MF: Not only did you co-write the film, but it also marks your directorial debut. Have you ever had the experience of writing a sequence that you were very happy with on paper, but then had difficulty executing on set?
LABORATORY: “Direct me,” similar to “Run me in a show,” now takes much more into account what’s great on the page than what’s actually practical and realistic. So yeah, I would say that anything I started writing after directing, I’m much more aware of what it actually takes to get it done.
MF: Can you talk about how your previous experiences as a writer and showrunner prepared you for directing this film?
LABORATORY: I think in terms of writing, just being open to an iterative process. I know there are some directors who are like, “Okay, what I have planned and what’s on the page, this is exactly what we need to shoot.” But for me, I’m always wondering, “What is?” the more interesting and beautiful perspective on this place?” Or: “What is the more interesting moment, considering how this actor delivers this sentence?” The iterative, almost alchemical reaction that you have in a real scenario, in a real place Real people, experienced, really inspires me. I think it’s exciting to give the actors and crew the opportunity to change things a little and look for the best, not just what was previously agreed upon.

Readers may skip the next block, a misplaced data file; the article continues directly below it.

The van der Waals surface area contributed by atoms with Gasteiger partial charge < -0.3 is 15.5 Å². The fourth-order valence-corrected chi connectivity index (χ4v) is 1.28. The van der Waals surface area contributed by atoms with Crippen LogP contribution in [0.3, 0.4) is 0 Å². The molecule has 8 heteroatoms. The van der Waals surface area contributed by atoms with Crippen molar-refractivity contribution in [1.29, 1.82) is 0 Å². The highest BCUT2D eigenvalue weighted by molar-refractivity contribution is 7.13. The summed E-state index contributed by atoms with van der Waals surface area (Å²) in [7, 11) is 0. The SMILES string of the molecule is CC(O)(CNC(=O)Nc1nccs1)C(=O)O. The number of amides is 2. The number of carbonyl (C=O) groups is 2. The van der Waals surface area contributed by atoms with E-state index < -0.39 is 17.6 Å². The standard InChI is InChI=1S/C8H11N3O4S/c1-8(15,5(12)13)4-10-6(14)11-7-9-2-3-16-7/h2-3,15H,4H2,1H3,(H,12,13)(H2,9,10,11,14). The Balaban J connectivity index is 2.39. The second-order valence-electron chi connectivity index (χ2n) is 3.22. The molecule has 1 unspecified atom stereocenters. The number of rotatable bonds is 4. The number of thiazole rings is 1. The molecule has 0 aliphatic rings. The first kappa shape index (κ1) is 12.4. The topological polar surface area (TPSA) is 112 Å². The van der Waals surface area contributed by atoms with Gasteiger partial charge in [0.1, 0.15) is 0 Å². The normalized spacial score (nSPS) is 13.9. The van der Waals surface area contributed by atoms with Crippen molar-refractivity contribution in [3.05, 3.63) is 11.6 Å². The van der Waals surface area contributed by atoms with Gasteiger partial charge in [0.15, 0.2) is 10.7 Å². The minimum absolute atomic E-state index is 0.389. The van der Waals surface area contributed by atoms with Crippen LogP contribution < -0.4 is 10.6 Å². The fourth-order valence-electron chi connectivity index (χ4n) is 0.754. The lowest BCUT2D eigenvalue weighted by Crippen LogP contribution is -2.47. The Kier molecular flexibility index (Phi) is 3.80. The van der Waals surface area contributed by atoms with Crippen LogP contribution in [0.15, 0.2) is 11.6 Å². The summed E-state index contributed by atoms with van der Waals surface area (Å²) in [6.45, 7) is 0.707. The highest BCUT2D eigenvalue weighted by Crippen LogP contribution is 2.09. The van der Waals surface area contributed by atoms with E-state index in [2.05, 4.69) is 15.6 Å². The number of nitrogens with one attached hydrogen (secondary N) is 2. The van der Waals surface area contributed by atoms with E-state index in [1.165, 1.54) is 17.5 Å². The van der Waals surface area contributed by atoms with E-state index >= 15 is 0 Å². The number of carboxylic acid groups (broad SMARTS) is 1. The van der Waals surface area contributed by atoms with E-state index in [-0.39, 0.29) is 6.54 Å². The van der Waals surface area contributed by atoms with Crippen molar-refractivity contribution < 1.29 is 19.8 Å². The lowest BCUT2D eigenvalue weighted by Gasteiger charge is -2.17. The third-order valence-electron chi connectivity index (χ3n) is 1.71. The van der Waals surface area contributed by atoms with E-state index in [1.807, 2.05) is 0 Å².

Related Article: David Duchovny, Pam Grier and More Appear in First Images from ‘Pet Sematary: Bloodlines’
MF: The film contains a flashback that serves as the origin story of the town of Ludlow. Can you talk about the development of this sequence? Were there any other scenes you shot that you couldn’t include?